We have tested four newly developed 3D advection schemes named Mol-rg, Split-u, Split-us and Split-rg. We compared these schemes with Slopes and Second Moment. Mol-rg and Split-rg make use of a reduced grid, a grid with less cells near the poles, to overcome the well known pole-singularity. Two tests were performed with all schemes: the solid-body rotation test and a radon test. The radon test uses 3D meteorological input for the month January 1992 from a numerical weather prediction model, together with parametrizations for sub-grid scale vertical transport. We compared model results with measurements on three islands in the Indian Ocean. From the solid-body rotation test we learn that all new schemes do not generate undershoot and overshoot and are mass conservative. Split-us and Split-rg are very cheap in terms of CPU time and memory requirements and give accurate results. The model results for the radon test give good predictions for the background concentration. However, the correlation between measured and simulated radon concentration peaks is poor for the simulated period. The model results are found to be almost independent of the numerical scheme used, but depend mostly on the resolution and the quality of meteorological input. Therefore it is important to use cheap advection schemes such as Split-rg to be able to perform model calculations on high resolutions. The new advection schemes are available through Internet.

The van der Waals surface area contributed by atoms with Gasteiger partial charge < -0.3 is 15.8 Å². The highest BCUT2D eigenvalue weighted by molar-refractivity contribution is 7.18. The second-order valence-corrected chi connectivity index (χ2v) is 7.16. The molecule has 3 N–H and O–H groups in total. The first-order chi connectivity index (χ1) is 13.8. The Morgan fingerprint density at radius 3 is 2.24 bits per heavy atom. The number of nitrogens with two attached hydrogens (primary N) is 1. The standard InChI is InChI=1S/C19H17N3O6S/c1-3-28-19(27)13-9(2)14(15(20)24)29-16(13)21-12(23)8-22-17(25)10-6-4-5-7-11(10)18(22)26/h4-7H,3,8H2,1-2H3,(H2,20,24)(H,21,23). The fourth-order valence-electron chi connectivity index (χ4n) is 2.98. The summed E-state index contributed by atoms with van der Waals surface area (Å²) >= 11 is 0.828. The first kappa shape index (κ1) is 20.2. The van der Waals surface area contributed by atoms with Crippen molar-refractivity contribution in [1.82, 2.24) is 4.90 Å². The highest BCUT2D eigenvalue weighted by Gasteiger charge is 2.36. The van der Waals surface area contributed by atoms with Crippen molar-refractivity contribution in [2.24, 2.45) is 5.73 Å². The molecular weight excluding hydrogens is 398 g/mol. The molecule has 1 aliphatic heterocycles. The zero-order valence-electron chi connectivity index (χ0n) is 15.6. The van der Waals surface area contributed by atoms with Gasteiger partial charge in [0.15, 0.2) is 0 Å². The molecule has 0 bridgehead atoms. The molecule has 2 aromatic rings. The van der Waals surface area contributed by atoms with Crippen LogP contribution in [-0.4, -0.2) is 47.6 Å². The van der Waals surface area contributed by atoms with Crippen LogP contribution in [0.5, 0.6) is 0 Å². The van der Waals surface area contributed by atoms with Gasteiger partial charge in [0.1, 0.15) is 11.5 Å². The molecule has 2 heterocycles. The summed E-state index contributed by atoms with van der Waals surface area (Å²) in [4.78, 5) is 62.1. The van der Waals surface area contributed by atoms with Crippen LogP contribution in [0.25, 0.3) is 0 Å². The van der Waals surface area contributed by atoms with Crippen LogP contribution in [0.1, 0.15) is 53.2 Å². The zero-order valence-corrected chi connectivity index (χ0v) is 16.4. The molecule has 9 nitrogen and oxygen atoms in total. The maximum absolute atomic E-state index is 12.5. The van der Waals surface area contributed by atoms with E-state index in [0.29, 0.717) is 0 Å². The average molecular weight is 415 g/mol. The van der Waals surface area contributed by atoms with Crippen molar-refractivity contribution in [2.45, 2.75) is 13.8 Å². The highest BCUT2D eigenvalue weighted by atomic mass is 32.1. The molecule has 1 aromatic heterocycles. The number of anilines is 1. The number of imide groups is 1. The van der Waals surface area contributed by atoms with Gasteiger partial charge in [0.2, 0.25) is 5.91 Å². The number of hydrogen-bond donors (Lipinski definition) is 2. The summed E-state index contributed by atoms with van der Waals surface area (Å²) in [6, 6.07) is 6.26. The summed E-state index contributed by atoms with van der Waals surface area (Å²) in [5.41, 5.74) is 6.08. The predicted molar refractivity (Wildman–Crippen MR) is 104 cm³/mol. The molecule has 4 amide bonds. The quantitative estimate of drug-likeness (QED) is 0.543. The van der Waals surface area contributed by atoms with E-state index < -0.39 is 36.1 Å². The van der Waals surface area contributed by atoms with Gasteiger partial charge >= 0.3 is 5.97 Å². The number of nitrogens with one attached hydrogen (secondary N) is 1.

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Modelling, Analysis and Simulation [MAS]
Computational Dynamics

Spee, E., Petersen, A. C., van Dop, H., & Hundsdorfer, W. (1997). Sensitivity of atmospheric transport model performance to numerical advection schemes and resolution. Modelling, Analysis and Simulation [MAS]. CWI.